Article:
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Re: Filter Effects and High DPI

From: Gregg Tavares <gman@google.com>
Date: Fri, 15 Mar 2013 13:50:36 -0700
Message-ID: <CAKZ+BNqRnQ_U0ogYbUAmta5NfGU9EWGGYMyqUVQHVBth3Z_Grg@mail.gmail.com>
To: "Tab Atkins Jr." <jackalmage@gmail.com>, Dirk Schulze <dschulze@adobe.com>
Cc: Stephen White <senorblanco@chromium.org>, "public-fx@w3.org" <public-fx@w3.org>
This brings up an issue that I don't *think* is addressed by the current
custom filters proposal?

In custom filters, assuming they use GLSL, there are global values
available. For example


that are in device coordinates. If we want CSS custom filters to be device
independent the spec will probably need to mention that shaders using
gl_FragCoord are disallowed or else that implementations must re-write the
shader so that gl_FragCoord is in CSS pixels and not device pixels.

On Fri, Mar 15, 2013 at 12:54 PM, Tab Atkins Jr. <jackalmage@gmail.com>wrote:

> On Fri, Mar 15, 2013 at 11:59 AM, Stephen White
> <senorblanco@chromium.org> wrote:
> > In particular, in Chrome's accelerated implementation, on a high-DPI
> > display, we get high-DPI input images from the compositor.  Right now,
>  we
> > filter the high-DPI image by the original (unscaled) parameter values,
> > which, for the filters whose pixel's result depends on more than a single
> > input pixel value (e.g., blur(), drop-shadow()), results in less blurring
> > than would be visible on a non-HighDPI display.  This seems wrong.  (Last
> > time I checked, the non-composited path was downsampling the input
> > primitive, giving a non-high-DPI result but correct amounts of blur,
> > although that may have been fixed).
> This is a bug in our implementation, then.  The values in the
> functions are CSS values, so a length of "5px" means 5 CSS pixels, not
> 5 hardware pixels.  The browser has to scale that to whatever internal
> notion of "pixel" it's using.
> > For blur() and drop-shadow(), It would be straightforward to scale the
> > parameter values by the devicePixelRatio automatically, and achieve the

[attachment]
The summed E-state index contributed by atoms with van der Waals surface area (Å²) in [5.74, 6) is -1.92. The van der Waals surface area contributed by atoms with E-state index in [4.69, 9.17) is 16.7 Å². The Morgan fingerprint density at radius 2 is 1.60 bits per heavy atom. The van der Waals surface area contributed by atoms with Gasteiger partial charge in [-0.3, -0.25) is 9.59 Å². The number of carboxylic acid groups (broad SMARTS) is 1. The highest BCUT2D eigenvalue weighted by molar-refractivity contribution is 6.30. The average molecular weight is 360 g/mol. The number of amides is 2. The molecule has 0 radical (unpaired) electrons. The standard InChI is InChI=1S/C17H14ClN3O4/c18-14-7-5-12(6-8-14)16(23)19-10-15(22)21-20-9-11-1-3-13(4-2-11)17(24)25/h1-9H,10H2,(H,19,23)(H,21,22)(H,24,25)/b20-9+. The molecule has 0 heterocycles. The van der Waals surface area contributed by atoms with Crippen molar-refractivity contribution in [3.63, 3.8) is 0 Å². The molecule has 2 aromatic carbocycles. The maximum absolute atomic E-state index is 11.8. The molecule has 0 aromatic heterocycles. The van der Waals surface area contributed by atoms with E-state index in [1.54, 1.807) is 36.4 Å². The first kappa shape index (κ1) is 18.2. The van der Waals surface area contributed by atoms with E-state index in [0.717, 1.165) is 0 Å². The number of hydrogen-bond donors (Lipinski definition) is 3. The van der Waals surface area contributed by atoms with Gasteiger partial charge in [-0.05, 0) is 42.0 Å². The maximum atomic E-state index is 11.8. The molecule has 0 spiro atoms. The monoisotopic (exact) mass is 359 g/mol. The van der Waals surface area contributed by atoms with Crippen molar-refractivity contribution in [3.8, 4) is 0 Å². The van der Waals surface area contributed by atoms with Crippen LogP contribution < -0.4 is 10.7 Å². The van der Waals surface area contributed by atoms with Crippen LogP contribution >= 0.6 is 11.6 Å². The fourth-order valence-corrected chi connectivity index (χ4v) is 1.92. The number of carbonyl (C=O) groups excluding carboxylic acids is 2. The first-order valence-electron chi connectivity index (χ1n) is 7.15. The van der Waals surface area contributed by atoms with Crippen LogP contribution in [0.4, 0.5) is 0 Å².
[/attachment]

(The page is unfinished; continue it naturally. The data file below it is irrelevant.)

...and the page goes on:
> > correct amount of blurring without affecting the resolution of the
> result.
> > Of course, we could downsample the input primitive for all filters, but
> that
> > would lose the high DPI even for those filters which are unaffected by
> this
> > problem, e.g., brightness() etc.
> >
> > However, for the reference filters, in particular feConvolveMatrix, it's
> not
> > clear what the optimal behaviour is.  It's tempting to simply multiply
> the
> > kernelUnitLength by the devicePixelRatio, and apply the convolution as
> > normal.  However, that also loses high DPI, and incurs the cost of a
> > downsample where it otherwise wouldn't be required (also note that
> > kernelUnitLength seems to be unimplemented in WebKit, but that's our
> > problem).  Would it be a possibility to simply upsample the kernel by
> > devicePixelRatio instead, and apply that kernel to the original unscaled
> > image?   (Or perhaps size' = (size - 1) * devicePixelRatio + 1 for odd
> > kernel sizes?)   This would result in a similar effect range, while
> > preserving the resolution of the source image.
> >
> > I have no idea if the convolution math is really correct this way,
> though.
> > I'm guessing not, since if it was, presumably the spec would have allowed
> > its use for kernelUnitLength application in general.
> I'm not sufficiently familiar with feConvolveMatrix to know how to
> handle it well.  However, if you get a substantially different result
> (beyond rendering/scaling artifacts), the implementation is definitely
> wrong in some way.  None of SVG or CSS should require knowledge of the
> device's DPI.
> ~TJ
Received on Friday, 15 March 2013 20:51:07 UTC

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